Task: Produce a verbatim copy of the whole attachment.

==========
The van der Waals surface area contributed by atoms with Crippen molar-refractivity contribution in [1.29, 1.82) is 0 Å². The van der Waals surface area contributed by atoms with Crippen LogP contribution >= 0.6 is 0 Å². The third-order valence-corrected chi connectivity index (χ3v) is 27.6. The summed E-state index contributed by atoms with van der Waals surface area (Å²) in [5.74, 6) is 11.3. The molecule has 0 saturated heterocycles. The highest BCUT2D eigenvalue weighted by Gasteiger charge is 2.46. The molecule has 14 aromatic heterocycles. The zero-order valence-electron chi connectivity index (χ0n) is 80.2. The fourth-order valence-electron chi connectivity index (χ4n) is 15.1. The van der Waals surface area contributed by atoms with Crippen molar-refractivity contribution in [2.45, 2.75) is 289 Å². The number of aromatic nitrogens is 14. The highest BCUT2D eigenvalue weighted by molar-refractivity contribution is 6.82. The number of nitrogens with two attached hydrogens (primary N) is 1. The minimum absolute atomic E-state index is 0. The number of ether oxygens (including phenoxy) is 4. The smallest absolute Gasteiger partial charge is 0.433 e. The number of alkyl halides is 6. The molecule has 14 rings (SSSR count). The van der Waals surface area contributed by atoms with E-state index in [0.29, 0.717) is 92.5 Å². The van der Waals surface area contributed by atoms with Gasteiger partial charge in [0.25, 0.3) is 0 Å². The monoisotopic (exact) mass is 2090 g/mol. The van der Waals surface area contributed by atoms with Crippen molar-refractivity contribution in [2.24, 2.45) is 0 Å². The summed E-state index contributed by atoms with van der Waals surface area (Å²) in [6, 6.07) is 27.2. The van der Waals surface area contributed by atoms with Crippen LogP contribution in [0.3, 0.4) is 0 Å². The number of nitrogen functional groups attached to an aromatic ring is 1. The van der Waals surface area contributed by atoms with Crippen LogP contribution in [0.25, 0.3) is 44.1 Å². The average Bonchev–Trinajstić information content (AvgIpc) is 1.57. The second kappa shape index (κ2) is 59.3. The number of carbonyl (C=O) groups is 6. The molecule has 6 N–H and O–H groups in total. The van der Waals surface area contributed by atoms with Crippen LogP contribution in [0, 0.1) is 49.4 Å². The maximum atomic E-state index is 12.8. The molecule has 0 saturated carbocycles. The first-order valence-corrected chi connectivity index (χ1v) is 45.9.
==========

The van der Waals surface area contributed by atoms with Crippen molar-refractivity contribution in [1.29, 1.82) is 0 Å². The van der Waals surface area contributed by atoms with Crippen LogP contribution >= 0.6 is 0 Å². The third-order valence-corrected chi connectivity index (χ3v) is 27.6. The summed E-state index contributed by atoms with van der Waals surface area (Å²) in [5.74, 6) is 11.3. The molecule has 0 saturated heterocycles. The highest BCUT2D eigenvalue weighted by Gasteiger charge is 2.46. The molecule has 14 aromatic heterocycles. The zero-order valence-electron chi connectivity index (χ0n) is 80.2. The fourth-order valence-electron chi connectivity index (χ4n) is 15.1. The van der Waals surface area contributed by atoms with Crippen molar-refractivity contribution in [2.45, 2.75) is 289 Å². The number of aromatic nitrogens is 14. The highest BCUT2D eigenvalue weighted by molar-refractivity contribution is 6.82. The number of nitrogens with two attached hydrogens (primary N) is 1. The minimum absolute atomic E-state index is 0. The number of ether oxygens (including phenoxy) is 4. The smallest absolute Gasteiger partial charge is 0.433 e. The number of alkyl halides is 6. The molecule has 14 rings (SSSR count). The van der Waals surface area contributed by atoms with E-state index in [0.29, 0.717) is 92.5 Å². The van der Waals surface area contributed by atoms with Gasteiger partial charge in [0.25, 0.3) is 0 Å². The monoisotopic (exact) mass is 2090 g/mol. The van der Waals surface area contributed by atoms with Crippen molar-refractivity contribution in [2.24, 2.45) is 0 Å². The summed E-state index contributed by atoms with van der Waals surface area (Å²) in [6, 6.07) is 27.2. The van der Waals surface area contributed by atoms with Crippen LogP contribution in [0.3, 0.4) is 0 Å². The number of nitrogen functional groups attached to an aromatic ring is 1. The van der Waals surface area contributed by atoms with Crippen LogP contribution in [0.25, 0.3) is 44.1 Å². The average Bonchev–Trinajstić information content (AvgIpc) is 1.57. The second kappa shape index (κ2) is 59.3. The number of carbonyl (C=O) groups is 6. The molecule has 6 N–H and O–H groups in total. The van der Waals surface area contributed by atoms with Crippen LogP contribution in [0, 0.1) is 49.4 Å². The maximum atomic E-state index is 12.8. The molecule has 0 saturated carbocycles. The first-order valence-corrected chi connectivity index (χ1v) is 45.9.